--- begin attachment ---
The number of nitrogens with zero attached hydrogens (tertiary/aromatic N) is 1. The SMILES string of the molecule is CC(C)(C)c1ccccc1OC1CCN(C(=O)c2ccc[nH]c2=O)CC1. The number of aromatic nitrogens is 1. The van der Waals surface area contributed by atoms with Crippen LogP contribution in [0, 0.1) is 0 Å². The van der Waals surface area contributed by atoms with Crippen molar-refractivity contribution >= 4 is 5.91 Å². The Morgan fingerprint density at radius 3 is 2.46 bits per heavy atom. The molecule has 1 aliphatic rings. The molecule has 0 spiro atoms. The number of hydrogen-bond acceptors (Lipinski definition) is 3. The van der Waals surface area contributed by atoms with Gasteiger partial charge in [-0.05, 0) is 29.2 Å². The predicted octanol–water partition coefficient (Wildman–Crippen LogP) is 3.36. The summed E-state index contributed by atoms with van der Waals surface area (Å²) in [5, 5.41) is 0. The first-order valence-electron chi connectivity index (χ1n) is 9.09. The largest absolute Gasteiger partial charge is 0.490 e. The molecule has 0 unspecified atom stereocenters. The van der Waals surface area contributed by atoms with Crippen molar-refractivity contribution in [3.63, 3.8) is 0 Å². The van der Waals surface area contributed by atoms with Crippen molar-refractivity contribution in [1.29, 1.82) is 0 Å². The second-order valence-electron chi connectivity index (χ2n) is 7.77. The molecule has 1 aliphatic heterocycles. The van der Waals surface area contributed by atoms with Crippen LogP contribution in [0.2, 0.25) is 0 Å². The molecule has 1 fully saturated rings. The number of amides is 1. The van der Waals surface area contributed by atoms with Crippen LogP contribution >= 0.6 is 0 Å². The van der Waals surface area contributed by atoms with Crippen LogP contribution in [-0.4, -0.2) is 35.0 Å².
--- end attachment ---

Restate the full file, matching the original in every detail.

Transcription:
The number of nitrogens with zero attached hydrogens (tertiary/aromatic N) is 1. The SMILES string of the molecule is CC(C)(C)c1ccccc1OC1CCN(C(=O)c2ccc[nH]c2=O)CC1. The number of aromatic nitrogens is 1. The van der Waals surface area contributed by atoms with Crippen LogP contribution in [0, 0.1) is 0 Å². The van der Waals surface area contributed by atoms with Crippen molar-refractivity contribution >= 4 is 5.91 Å². The Morgan fingerprint density at radius 3 is 2.46 bits per heavy atom. The molecule has 1 aliphatic rings. The molecule has 0 spiro atoms. The number of hydrogen-bond acceptors (Lipinski definition) is 3. The van der Waals surface area contributed by atoms with Gasteiger partial charge in [-0.05, 0) is 29.2 Å². The predicted octanol–water partition coefficient (Wildman–Crippen LogP) is 3.36. The summed E-state index contributed by atoms with van der Waals surface area (Å²) in [5, 5.41) is 0. The first-order valence-electron chi connectivity index (χ1n) is 9.09. The largest absolute Gasteiger partial charge is 0.490 e. The molecule has 0 unspecified atom stereocenters. The van der Waals surface area contributed by atoms with Crippen molar-refractivity contribution in [3.63, 3.8) is 0 Å². The van der Waals surface area contributed by atoms with Crippen molar-refractivity contribution in [1.29, 1.82) is 0 Å². The second-order valence-electron chi connectivity index (χ2n) is 7.77. The molecule has 1 aliphatic heterocycles. The van der Waals surface area contributed by atoms with Crippen LogP contribution in [0.2, 0.25) is 0 Å². The molecule has 1 fully saturated rings. The number of amides is 1. The van der Waals surface area contributed by atoms with Crippen LogP contribution >= 0.6 is 0 Å². The van der Waals surface area contributed by atoms with Crippen LogP contribution in [-0.4, -0.2) is 35.0 Å².